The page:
Following a 2017 revamp of the Elantra lineup, Hyundai has introduced a new Elantra GT Sport hatchback for the 2018 model year. A brand new Elantra SEL trim level takes the area of the last SE with a Popular Equipment Package. Otherwise, little has changed for 2018.
Offered in sedan and GT hatchback body styles, Elantra is just a serious competitor among compacts, with sharp design, a roomy cabin, and abundant features. Its last major redesign was for the 2014 model year.
Elantra offers three engine choices. Base engine for both body styles is just a 2.0-liter four-cylinder, which develops 147 horsepower in the sedan and 162 hp in the GT hatchback. Torque output is 137 or 150 pound-feet, respectively. A 6-speed manual gearbox is standard, but many Elantras are fitted with a fuel-thrifty 6-speed automatic transmission.
Sport trim levels in sedan and hatchback body styles share a peppy 1.6-liter turbo four, producing 201 horsepower and 195 pound-feet of torque. As an alternative to manual shift, the turbo can mate with a smooth-shifting 7-speed dual-clutch automatic transmission.
Finally, the Eco sedan gets a 1.4-liter turbo four, coupled to the 7-speed dual-clutch automatic.
Differences involving the sedan and the GT hatchbacks are significant, as both body styles are not really related. Not just does the hatch offer greater cabin space, with increased premium-looking finishes, however the GT Sport’s suspension promises greater control.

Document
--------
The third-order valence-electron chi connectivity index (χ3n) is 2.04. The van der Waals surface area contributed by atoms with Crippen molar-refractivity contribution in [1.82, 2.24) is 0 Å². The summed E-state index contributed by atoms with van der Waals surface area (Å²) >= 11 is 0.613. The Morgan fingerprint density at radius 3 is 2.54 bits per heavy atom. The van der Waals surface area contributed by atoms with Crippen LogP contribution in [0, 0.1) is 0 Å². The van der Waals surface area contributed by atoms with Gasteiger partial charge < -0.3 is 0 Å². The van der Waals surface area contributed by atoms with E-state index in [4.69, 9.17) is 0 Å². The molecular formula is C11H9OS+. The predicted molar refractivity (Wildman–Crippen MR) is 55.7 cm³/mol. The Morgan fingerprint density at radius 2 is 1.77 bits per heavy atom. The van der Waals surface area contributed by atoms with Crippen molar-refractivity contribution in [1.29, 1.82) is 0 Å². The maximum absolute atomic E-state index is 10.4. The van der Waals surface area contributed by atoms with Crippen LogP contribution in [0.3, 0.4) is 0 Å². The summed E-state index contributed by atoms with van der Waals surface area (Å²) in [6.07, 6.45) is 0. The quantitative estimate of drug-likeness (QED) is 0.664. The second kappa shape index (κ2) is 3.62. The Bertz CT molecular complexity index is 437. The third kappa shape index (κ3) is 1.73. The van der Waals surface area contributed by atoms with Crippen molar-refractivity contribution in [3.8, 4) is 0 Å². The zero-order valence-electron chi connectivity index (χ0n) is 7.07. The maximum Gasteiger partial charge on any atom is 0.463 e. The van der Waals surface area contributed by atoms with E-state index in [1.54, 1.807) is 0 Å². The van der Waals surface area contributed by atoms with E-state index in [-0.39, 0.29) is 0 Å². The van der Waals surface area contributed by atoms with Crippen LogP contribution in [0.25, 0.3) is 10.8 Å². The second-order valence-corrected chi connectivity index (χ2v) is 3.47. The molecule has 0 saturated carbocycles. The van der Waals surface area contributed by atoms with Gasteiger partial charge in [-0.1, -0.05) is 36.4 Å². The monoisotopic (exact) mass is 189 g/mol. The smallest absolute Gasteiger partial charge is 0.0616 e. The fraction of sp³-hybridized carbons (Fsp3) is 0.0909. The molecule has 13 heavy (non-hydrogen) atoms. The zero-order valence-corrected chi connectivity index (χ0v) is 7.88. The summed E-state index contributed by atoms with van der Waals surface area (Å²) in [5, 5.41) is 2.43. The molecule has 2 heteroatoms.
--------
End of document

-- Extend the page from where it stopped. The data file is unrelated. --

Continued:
Crash-test scores are incomplete. The National Highway Traffic Safety Administration gave the sedan only a four-star overall rating, with four stars for both frontal and side impacts. The 2017 hatchback got a five-star rating overall, but four stars in the frontal-impact test. No testing has been done on the 2018 GT hatchback.
For the crash-test program, the Insurance Institute for Highway Safety named the Electra sedan a Top Safety Pick+, in relation to Good test scores. Unfortunately, that award applies simply to the most effective Limited trim level, when fitted with advanced-safety options.
An optional suite of safety features includes blind-spot monitoring, active lane control, forward-collision warning with automatic emergency braking, and adaptive cruise control.
Elantra 2.0L SE sedan includes the 2.0-liter engine and manual ($16,950) or automatic ($17,950) transmission, 15-inch wheels, six-speaker audio, cloth upholstery, and a 3.5-inch screen. (Prices are MSRP and do not include $885 destination charge.)